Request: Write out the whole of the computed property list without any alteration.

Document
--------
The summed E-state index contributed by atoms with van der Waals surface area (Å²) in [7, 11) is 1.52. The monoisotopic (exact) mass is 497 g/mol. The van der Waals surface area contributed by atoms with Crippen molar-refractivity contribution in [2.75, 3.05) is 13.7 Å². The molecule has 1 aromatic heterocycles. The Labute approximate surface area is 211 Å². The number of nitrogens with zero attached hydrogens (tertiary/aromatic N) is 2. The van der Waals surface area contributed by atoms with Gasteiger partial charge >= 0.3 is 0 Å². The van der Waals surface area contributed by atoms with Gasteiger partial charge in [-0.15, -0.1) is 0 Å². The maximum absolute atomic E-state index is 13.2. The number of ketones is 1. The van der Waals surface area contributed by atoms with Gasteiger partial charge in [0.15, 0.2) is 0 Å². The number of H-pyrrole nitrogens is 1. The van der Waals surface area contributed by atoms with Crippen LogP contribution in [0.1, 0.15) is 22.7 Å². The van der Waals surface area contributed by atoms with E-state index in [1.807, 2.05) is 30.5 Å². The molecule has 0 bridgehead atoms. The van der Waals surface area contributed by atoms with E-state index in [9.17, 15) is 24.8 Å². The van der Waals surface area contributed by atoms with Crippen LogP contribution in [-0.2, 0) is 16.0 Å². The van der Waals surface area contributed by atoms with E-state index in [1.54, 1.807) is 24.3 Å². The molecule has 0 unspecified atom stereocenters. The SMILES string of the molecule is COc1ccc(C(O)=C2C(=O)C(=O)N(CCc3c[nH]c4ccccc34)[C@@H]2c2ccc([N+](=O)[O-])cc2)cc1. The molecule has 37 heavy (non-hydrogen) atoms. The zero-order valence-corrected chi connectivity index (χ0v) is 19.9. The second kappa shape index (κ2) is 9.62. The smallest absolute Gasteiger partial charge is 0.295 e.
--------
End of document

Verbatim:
The summed E-state index contributed by atoms with van der Waals surface area (Å²) in [7, 11) is 1.52. The monoisotopic (exact) mass is 497 g/mol. The van der Waals surface area contributed by atoms with Crippen molar-refractivity contribution in [2.75, 3.05) is 13.7 Å². The molecule has 1 aromatic heterocycles. The Labute approximate surface area is 211 Å². The number of nitrogens with zero attached hydrogens (tertiary/aromatic N) is 2. The van der Waals surface area contributed by atoms with Gasteiger partial charge >= 0.3 is 0 Å². The van der Waals surface area contributed by atoms with Gasteiger partial charge in [-0.15, -0.1) is 0 Å². The maximum absolute atomic E-state index is 13.2. The number of ketones is 1. The van der Waals surface area contributed by atoms with Gasteiger partial charge in [0.15, 0.2) is 0 Å². The number of H-pyrrole nitrogens is 1. The van der Waals surface area contributed by atoms with Crippen LogP contribution in [0.1, 0.15) is 22.7 Å². The van der Waals surface area contributed by atoms with E-state index in [1.807, 2.05) is 30.5 Å². The molecule has 0 bridgehead atoms. The van der Waals surface area contributed by atoms with E-state index in [9.17, 15) is 24.8 Å². The van der Waals surface area contributed by atoms with Crippen LogP contribution in [-0.2, 0) is 16.0 Å². The van der Waals surface area contributed by atoms with E-state index in [1.54, 1.807) is 24.3 Å². The molecule has 0 unspecified atom stereocenters. The SMILES string of the molecule is COc1ccc(C(O)=C2C(=O)C(=O)N(CCc3c[nH]c4ccccc34)[C@@H]2c2ccc([N+](=O)[O-])cc2)cc1. The molecule has 37 heavy (non-hydrogen) atoms. The zero-order valence-corrected chi connectivity index (χ0v) is 19.9. The second kappa shape index (κ2) is 9.62. The smallest absolute Gasteiger partial charge is 0.295 e.